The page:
Commercial due diligence

1,652 views
1,396 views

Published on

Commercial due diligence

Published in: Business, Economy & Finance
1 Comment
0 Likes
Statistics
Notes
  • can i copy =))
       Reply 
    Are you sure you want to  Yes  No
    Your message goes here
  • Be the first to like this

No Downloads
Views
Total views
1,652
On SlideShare
0
From Embeds
0
Number of Embeds
2
Actions
Shares
0
Downloads
81
Comments
1
Likes
0
Embeds 0
No embeds

No notes for slide

Commercial due diligence

  1. 1. Commercial Due Diligence Due Diligence
  2. 2. • “Due diligence” is an analysis and risk assessment of an impending business transaction • Careful and methodological investigation of a business • It is basically a “background check” to make sure that the parties to the transaction have the required information INTRODUCTION
  3. 3. • CDD is all about understanding customers and markets. • What do customers think of the company you are thinking of buying? • Customer referencing is a proper and valuable part of CDD. • Key to the development of CDD in the UK was the Ferranti story What is Commercial Due Diligence ?
  4. 4. Due diligence is usually badly done. The reason is threefold: • It is usually left to the last minute. • The aims of due diligence are not well understood. • Fear and greed get in the way of a properly executed process. Why due diligence is badly done
  5. 5. • identify issues that feed into price negotiations, and hence reduce the risk of paying too much; • de-risk the deal by identifying points against which legal protection should be sought. Using due diligence to reduce risk
  6. 6. • RISK The market might not be as big as thought, or growing as quickly or may be structurally unsuited to making decent returns. OBJECTIVE • To establish the current market size and to forecast the expected growth in the segments relevant to the target. Questionnaire on Market size, structure and growth
  7. 7. • How do the target’s markets segment? The chances of calling the market are improved if the target’s market is defined in terms of homogenous segments and diminish if it is not. • How large are the market segments which the target serves today? • What are the drivers of growth? • How fast are those segments growing? • Are there threats from substitute products, new technologies or new entrants? • Can suppliers, regulations or other external influences change the basis of profitability in the market? • What does all this mean for pricing? • In which segments does the target have the capabilities to compete in the future? QUESTIONS
  8. 8. RISKS • That the segments served by the target are shifting. • That the benefits delivered by the product or service are or will be better delivered by something else and therefore that sales volumes will decline. • That customer sophistication will push the product or service to price-based competition. OBJECTIVE • To establish customers’ key purchase criteria and their future buying intentions. Customer analysis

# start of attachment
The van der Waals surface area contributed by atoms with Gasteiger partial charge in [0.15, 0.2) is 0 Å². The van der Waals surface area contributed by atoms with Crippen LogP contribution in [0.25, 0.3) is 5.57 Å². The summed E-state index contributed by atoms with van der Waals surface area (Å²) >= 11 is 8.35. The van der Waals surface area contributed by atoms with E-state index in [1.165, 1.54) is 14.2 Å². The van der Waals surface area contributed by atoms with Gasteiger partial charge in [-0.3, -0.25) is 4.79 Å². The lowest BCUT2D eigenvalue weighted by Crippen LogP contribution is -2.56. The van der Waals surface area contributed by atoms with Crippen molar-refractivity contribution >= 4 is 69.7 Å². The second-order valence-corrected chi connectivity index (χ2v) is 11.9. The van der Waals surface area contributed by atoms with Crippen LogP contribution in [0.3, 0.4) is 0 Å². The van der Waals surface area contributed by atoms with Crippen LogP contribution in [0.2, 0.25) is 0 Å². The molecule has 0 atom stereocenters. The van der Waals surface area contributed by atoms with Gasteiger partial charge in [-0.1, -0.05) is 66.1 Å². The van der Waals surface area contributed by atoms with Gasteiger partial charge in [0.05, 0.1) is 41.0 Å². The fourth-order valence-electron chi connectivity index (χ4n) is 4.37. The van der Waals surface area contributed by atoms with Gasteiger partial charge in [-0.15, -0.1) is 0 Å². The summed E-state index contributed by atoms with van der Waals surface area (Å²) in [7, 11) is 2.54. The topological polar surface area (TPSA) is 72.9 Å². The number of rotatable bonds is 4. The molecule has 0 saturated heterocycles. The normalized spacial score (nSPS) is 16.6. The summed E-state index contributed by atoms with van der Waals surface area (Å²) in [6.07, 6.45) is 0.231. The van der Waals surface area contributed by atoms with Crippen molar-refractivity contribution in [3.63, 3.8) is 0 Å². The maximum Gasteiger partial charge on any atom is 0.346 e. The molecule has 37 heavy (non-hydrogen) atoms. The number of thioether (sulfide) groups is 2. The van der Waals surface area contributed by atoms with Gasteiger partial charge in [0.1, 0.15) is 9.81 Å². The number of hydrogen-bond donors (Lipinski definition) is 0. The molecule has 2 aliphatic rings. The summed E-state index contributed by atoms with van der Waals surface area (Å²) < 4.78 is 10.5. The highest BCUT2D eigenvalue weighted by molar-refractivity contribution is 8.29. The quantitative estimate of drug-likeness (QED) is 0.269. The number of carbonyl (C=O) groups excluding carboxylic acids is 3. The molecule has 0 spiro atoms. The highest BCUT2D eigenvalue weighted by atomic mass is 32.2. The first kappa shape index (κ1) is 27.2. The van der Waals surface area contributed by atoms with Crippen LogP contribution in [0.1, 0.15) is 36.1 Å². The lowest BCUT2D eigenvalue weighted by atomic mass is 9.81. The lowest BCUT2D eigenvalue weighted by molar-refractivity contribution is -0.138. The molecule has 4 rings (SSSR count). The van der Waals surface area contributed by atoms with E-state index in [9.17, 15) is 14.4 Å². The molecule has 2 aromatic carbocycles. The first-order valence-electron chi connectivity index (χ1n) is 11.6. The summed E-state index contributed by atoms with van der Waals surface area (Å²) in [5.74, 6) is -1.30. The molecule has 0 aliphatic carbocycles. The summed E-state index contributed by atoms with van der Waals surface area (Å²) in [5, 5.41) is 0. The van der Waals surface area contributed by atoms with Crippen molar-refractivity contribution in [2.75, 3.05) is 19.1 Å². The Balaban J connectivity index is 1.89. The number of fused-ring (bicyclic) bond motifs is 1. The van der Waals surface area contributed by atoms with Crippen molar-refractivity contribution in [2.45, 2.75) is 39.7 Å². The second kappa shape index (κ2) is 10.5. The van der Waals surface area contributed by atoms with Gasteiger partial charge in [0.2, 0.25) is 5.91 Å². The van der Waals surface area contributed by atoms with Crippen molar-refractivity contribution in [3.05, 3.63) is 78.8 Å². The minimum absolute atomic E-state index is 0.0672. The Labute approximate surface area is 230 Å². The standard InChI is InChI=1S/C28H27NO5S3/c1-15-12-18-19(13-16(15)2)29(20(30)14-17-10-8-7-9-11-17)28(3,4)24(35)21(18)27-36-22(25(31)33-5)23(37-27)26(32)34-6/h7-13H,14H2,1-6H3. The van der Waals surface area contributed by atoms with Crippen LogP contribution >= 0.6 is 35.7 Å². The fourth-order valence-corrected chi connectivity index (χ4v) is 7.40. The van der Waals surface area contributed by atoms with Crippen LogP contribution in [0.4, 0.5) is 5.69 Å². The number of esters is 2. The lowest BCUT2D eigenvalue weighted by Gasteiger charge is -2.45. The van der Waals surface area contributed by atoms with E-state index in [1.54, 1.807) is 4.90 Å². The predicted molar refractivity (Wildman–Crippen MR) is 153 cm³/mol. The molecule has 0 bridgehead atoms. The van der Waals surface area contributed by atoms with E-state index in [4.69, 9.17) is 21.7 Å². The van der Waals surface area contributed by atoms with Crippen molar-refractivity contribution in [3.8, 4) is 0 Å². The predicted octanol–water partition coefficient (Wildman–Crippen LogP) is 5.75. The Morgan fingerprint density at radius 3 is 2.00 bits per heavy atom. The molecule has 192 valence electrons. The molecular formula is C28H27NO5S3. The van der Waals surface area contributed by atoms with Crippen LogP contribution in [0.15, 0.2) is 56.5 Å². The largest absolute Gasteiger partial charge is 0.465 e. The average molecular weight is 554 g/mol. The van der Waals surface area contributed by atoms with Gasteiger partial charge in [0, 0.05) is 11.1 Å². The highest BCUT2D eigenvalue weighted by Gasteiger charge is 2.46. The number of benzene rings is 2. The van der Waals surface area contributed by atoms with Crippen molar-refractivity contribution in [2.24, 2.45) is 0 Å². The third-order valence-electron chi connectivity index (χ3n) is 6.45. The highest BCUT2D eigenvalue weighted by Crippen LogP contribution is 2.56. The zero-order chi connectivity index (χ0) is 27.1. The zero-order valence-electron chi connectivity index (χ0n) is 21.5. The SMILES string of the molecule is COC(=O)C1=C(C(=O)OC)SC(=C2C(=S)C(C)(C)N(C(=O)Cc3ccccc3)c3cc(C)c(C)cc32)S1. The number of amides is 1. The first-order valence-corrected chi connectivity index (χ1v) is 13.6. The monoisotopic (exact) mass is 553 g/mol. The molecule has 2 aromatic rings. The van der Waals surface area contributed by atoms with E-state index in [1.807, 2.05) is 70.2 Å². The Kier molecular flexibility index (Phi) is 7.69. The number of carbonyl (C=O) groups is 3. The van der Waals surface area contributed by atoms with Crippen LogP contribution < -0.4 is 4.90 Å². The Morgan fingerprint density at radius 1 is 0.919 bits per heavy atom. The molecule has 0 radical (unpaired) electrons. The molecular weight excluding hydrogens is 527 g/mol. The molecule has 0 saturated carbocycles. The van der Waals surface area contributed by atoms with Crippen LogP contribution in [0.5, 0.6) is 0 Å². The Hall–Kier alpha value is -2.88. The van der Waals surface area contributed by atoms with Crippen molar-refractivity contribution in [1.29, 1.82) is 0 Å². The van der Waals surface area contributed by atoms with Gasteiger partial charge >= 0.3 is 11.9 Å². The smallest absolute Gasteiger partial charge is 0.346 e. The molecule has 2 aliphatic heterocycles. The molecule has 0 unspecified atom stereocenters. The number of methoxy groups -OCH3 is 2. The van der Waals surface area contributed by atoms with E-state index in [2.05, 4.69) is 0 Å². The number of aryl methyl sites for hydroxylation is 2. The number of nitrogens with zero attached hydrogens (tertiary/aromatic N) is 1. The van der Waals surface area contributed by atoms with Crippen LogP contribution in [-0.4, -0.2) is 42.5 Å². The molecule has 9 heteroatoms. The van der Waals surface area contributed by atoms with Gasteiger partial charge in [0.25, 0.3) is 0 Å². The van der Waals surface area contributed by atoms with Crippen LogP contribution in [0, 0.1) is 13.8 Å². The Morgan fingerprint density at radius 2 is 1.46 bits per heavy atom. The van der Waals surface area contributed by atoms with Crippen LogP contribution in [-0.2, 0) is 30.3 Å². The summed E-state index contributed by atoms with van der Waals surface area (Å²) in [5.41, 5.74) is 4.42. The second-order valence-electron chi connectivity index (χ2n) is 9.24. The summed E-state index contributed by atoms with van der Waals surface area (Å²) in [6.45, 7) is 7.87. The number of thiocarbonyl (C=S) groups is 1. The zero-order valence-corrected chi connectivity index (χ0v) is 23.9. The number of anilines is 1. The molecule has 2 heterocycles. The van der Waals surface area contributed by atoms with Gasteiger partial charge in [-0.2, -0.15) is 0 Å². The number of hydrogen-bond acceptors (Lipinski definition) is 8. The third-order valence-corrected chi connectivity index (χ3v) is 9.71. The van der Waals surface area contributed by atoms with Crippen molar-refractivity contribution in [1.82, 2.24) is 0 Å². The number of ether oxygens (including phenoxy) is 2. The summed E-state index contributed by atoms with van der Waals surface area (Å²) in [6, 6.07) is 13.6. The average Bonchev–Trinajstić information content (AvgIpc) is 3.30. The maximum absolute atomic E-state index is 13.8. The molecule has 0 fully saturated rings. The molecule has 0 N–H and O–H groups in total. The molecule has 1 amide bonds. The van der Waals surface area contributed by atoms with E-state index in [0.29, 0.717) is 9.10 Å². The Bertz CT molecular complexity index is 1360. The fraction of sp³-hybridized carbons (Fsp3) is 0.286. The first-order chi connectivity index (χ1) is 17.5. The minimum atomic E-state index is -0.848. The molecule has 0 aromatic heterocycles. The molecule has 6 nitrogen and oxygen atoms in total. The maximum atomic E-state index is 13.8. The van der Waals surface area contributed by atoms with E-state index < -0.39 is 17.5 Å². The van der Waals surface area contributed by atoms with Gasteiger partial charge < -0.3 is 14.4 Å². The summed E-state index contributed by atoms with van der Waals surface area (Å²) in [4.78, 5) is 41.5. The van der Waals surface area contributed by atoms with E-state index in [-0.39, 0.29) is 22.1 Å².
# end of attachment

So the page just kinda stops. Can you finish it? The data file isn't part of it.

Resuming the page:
9. 9. • Who are the target’s major customers? • What are their purchase criteria? What do they value? • How does the target perform relative to those criteria? Competitive position improves if the target company’s proposition is specifically targeted for each sub-market and if the target focuses on understanding and delivering the benefits expected by customers in each sub- market both now and in the future. • Are there unmet needs? • Are there likely to be changes in buying behaviour? • What are customers’ switching costs? QUESTIONS
  10. 10. RISK • That the target company does not have adequate resources and capabilities to survive the competition. OBJECTIVES • To assess the competition’s relative strengths and weaknesses. Competitor analysis
  11. 11. • Who are the major competitors? • What is the degree of competitive rivalry? The target’s competitive position improves if it can avoid head-on competition. • What are competitor strengths and weaknesses vis-a`-vis: – Customer purchase criteria? – The target? QUESTIONS
  12. 12. RISK • That the target company is outperformed in open competition. OBJECTIVES • To assess the target company’s relative strengths and weaknesses. COMPETITIVE POSITION
  13. 13. • How is the target performing in the segments in which it competes? • What does the target’s market offering produce in customer value, satisfaction and loyalty? • What are the target’s strengths and weaknesses relative to the competition? The chances of success are best if the target plays to its strengths, minimizes its weaknesses and anticipates competitor moves. • Does the target create sustainable value? To what degree has it chosen markets that give it a strong position based on differentiating capabilities that create a robust and sustainable value proposition to customers better than those of the competition? QUESTIONS
  14. 14. RISK • That management cannot deliver. OBJECTIVES • To assess the strengths and weaknesses and any gaps in the capabilities of the management of the target company/combined entity. MANAGEMENT
  15. 15. • Can management drive the things that matter through the company to the marketplace? • Can it deliver the strategy? QUESTIONS
  16. 16. Conclusion

×